The Supreme Court recently held the state is not obliged to provide the public free access to chargesheets by uploading them on police or government websites.

 

Details

The Supreme Court said that the chargesheet filed by investigating agencies in a criminal case in court is not a public document which could be directed to be put in public domain by uploading it on a website and also it cannot be revealed under Right to Information Act.

 

What is a Chargesheet?

  • According to Section 173 of Code of Criminal Procedure (CrPC), a charge sheet is a report generated by police officers after investigating a case.
  • It contains all the stringent records right from the commencement of investigation procedure of lodging an FIR to till the completion of investigation and preparation of final report.
  • It contains the names of the people brought in the custody, the charges they are brought in for and the identity of the accusers.
  • Once the charge sheet has been submitted to a court of law, prosecution proceedings against the accused begin.
  • Time limit for filing a Charge Sheet —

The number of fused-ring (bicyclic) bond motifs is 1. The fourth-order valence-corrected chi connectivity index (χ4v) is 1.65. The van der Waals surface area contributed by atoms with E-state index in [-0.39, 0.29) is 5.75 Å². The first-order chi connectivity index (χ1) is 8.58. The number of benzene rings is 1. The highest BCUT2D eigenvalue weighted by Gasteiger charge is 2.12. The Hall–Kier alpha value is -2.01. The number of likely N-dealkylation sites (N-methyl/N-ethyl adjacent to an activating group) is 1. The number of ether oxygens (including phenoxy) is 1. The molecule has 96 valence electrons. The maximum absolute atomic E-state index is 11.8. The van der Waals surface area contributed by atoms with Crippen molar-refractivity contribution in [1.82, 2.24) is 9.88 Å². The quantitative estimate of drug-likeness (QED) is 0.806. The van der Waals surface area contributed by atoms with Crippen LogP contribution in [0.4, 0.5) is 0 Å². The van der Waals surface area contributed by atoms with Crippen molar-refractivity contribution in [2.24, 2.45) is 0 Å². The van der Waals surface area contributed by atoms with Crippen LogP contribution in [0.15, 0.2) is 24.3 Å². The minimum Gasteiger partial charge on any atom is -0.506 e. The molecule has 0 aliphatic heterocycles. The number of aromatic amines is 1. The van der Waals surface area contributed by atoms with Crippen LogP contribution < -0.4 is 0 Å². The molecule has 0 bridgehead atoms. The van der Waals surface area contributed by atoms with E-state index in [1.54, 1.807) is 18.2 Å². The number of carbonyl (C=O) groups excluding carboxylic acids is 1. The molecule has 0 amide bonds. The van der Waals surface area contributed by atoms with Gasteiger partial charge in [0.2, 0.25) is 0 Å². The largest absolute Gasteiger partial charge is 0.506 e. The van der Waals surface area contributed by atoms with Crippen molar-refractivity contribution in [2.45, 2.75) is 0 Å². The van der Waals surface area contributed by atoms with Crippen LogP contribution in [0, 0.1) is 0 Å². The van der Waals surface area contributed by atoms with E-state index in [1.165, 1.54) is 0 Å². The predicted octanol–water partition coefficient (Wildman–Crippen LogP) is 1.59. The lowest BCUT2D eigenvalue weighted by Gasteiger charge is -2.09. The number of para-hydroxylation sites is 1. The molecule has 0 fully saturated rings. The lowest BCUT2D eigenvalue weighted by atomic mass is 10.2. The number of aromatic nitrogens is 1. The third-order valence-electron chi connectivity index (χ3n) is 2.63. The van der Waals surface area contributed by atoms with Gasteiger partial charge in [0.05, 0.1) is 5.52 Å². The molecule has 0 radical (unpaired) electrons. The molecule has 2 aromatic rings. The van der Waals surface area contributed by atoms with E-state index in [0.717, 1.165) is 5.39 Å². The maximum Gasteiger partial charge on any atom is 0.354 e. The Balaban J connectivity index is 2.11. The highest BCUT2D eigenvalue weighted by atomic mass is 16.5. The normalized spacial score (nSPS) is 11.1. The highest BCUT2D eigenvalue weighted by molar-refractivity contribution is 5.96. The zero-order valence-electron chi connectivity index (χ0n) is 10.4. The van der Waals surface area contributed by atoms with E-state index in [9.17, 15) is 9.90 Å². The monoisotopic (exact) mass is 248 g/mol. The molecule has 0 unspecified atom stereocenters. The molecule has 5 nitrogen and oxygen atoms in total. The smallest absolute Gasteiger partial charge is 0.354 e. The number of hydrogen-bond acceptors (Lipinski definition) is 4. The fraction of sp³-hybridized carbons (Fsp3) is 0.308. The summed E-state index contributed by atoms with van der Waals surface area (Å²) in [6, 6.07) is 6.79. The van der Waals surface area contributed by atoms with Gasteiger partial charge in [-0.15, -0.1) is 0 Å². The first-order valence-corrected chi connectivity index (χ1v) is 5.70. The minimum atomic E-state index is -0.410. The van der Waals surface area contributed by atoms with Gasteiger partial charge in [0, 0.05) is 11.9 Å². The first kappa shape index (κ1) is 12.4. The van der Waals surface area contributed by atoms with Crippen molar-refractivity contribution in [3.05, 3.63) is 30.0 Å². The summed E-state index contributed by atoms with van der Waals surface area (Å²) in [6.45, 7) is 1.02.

• It is to be filed within 60 days from the date of arrest of the accused in cases triable by lower courts and 90 days in cases triable by Court of Sessions.
      • If the charge sheet is not filed within the prescribed time mentioned above, the accused has a right to default bail.
  • A charge sheet is distinct from the First Information Report (FIR).

 

What is the First Information Report (FIR)?

  • It is a written document prepared by a Police officer based on information given by an aggrieved person or any other person either in writing or made orally about the commission of a Cognizable Offence.
  • Investigation is started only after filing of the FIR.
  • Who can file an FIR? Anyone can file a FIR, whether it is the victim, victim’s family or friends, or any witness to a crime.
  • An FIR can only be lodged in case of cognizable offences.

 

What is a Cognizable Offence?

  • It is one in which the police may arrest a person without warrant.
  • The police are authorised to start investigation into a cognizable case on their own and do not require any orders from the court to do so.